EPA can require chemical companies to provide data on PFAS risks. Why isn’t it?

Scientist examining toxic water samples

In the recent ProPublica article, “She’s Supposed to Protect Americans from Toxic Chemicals. First, She Has to Fix Trump’s Mess and Decades of Neglect,” Dr. Michal Freedhoff, PhD, EPA’s head of the Office of Chemical Safety and Pollution Prevention (OCSPP) said:

“You can’t ask companies to spend a bunch of money producing data that already exists.”

Unless, of course, the data do not already exist.

Freedhoff was referring to a citizens’ petition for EPA to order the Chemours Company to conduct studies of PFAS chemicals that have contaminated communities in the Cape Fear River watershed, which provides drinking water to over a quarter of a million people in North Carolina. The article explains, Freedhoff said she’d pushed as far as she legally could… the agency had to prove the current data was insufficient before ordering new tests.” 

Dr. Freedhoff’s quote (and the related text) implies that data sufficient to assess risks are already available for the 54 PFAS chemicals included in the petition. This is not supported by EPA’s own response to the petition, which says:

  • None of the 54 petition chemicals are among the few types of PFAS that EPA considers “data rich.”
  • 39 petition chemicals are in “data poor” categories of PFAS (yet EPA will issue test orders for only 7 of these 39).
  • EPA excludes the remaining 15 petition chemicals from consideration with an explanation that they “do not meet the definition of ‘PFAS’ for purposes of the Testing Strategy; therefore, the Agency has decided it is not appropriate to require the development of information about these substances at this time.” (EPA relies on a highly disputed technical definition of PFAS, instead of responding to community concerns about their exposure to these 15 chemicals. This disputed definition does not preclude EPA from issuing test orders.)
  • EPA identifies four petition chemicals out of the excluded 15 as having “relatively robust toxicity information available.” (EPA provides no references or other supporting details for these four and states the remaining 11 will not be considered for testing despite not having adequate information.)

EPA’s response to the petition never stated that sufficient data for the 54 PFAS were available, as Dr. Freedhoff suggests. In fact, Ruthann Rudel and her colleagues at Silent Spring Institute submitted a literature review to EPA which showed that the 54 PFAS lack most or all of the studies proposed in the petition. This literature search did what Dr. Freedhoff said EPA could not do – “prove the current data was insufficient.“

EPA’s response stated that “EPA has determined that the petition sets forth facts demonstrating that it is appropriate to issue a section 4 order to address the health and environmental effects of PFAS.” In other words, EPA recognizes that sufficient information on the 54 PFAS are not available. The baffling aspect of EPA’s response was that, despite finding that the petitioners met their burden to justify testing under TSCA, EPA still failed to require testing on nearly all the 54 PFAS. Neither Dr. Freedhoff nor the petition response explains why the Agency said it was “granting” the petition but then did not order the testing sought by petitioners.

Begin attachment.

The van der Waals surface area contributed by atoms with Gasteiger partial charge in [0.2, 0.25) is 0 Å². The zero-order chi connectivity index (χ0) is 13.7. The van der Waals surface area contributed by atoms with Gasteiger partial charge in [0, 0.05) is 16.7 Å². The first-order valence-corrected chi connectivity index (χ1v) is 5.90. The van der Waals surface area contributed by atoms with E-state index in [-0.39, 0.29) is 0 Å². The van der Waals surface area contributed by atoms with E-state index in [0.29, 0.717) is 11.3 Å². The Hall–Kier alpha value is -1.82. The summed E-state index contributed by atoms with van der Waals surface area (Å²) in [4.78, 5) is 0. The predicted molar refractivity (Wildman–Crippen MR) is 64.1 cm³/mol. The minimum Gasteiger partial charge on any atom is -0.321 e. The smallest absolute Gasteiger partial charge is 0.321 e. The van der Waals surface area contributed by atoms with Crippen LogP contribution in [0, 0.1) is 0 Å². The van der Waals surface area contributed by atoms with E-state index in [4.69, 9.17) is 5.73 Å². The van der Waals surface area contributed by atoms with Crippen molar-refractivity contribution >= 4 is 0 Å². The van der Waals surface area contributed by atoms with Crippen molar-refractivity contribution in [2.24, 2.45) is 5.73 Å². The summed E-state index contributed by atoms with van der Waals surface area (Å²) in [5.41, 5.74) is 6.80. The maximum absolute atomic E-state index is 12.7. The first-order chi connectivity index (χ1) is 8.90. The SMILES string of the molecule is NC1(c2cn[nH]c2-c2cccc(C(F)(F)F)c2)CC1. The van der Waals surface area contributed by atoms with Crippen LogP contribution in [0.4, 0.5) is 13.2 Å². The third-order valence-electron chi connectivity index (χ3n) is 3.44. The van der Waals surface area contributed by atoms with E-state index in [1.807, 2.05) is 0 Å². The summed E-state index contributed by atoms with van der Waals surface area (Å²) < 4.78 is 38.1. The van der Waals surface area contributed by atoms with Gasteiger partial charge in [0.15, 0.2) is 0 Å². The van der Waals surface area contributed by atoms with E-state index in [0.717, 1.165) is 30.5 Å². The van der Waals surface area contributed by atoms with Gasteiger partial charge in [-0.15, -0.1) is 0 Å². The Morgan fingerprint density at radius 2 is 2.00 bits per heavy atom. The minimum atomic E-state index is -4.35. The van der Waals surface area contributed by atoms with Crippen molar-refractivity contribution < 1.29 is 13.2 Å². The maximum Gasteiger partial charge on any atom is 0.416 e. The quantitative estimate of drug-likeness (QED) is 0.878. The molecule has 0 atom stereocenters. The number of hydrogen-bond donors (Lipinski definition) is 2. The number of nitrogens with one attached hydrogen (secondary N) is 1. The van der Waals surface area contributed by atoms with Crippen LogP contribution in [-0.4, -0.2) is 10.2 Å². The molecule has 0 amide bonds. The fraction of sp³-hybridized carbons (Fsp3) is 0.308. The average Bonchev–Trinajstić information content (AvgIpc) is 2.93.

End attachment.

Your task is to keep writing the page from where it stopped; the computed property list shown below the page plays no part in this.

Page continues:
One of the motivations for amending the Toxic Substances Control Act (TSCA) in 2016 was a need to make it easier for EPA to obtain necessary health data on chemicals that are already in use and to which we are exposed. Amended TSCA, which Dr. Freedhoff helped to write as a senior congressional staffer, expanded EPA’s authority to require chemical manufacturers to conduct testing to inform the assessment of their products’ hazards and risks. Unfortunately, Dr. Freedhoff’s statement regarding EPA’s PFAS petition response does not adequately explain the Agency’s reluctance to make full use of its authority for the PFAS chemicals or for the chemicals currently subject to risk evaluation under TSCA. Failing to do so leaves the public at greater risk from harmful chemicals.

Prior to Dr. Freedhoff’s tenure, EPA issued test orders on only one of the first 10 existing chemicals evaluated under TSCA (which were prioritized for potential harm), despite numerous holes in the data of these chemicals. EPA has issued additional test orders for some of the high-priority chemicals it is now evaluating but they are limited in scope and do not include the major health effects studies needed for informed assessment of hazard and risk. This failure is disturbing for many reasons, one of which is because EPA makes assumptions that a lack of data equates with a lack of risk. This is a particular concern for PFAS, where the properties of the class point to serious health concerns even though actual data are unavailable for the great majority of PFAS chemicals.

We urge EPA to prioritize its mission of protecting health and the environment by making full use of its authority to obtain the data necessary to inform exposed communities and to properly assess hazard and risk of all the PFAS chemicals. Requiring the studies proposed in the petition would be a good first step.

About the authors

Daniel Axelrad worked at the U.S. Environmental Protection Agency for 33 years in the Office of Pollution Prevention and Toxics (1987-1993) and the Office of Policy (1993-2020).

Bob Sussman, formerly EPA Deputy Administrator and Senior Policy Counsel to the Administrator, represents the petitioners, six community groups in North Carolina, and is a leading TSCA expert.

Tracey J. Woodruff, PhD, MPH, is a former EPA senior scientist, chemical policy and research expert, and professor and director of the UCSF Program on Reproductive Health and the Environment and co-director of the Environmental Research and Translation in Health (EaRTH) Center.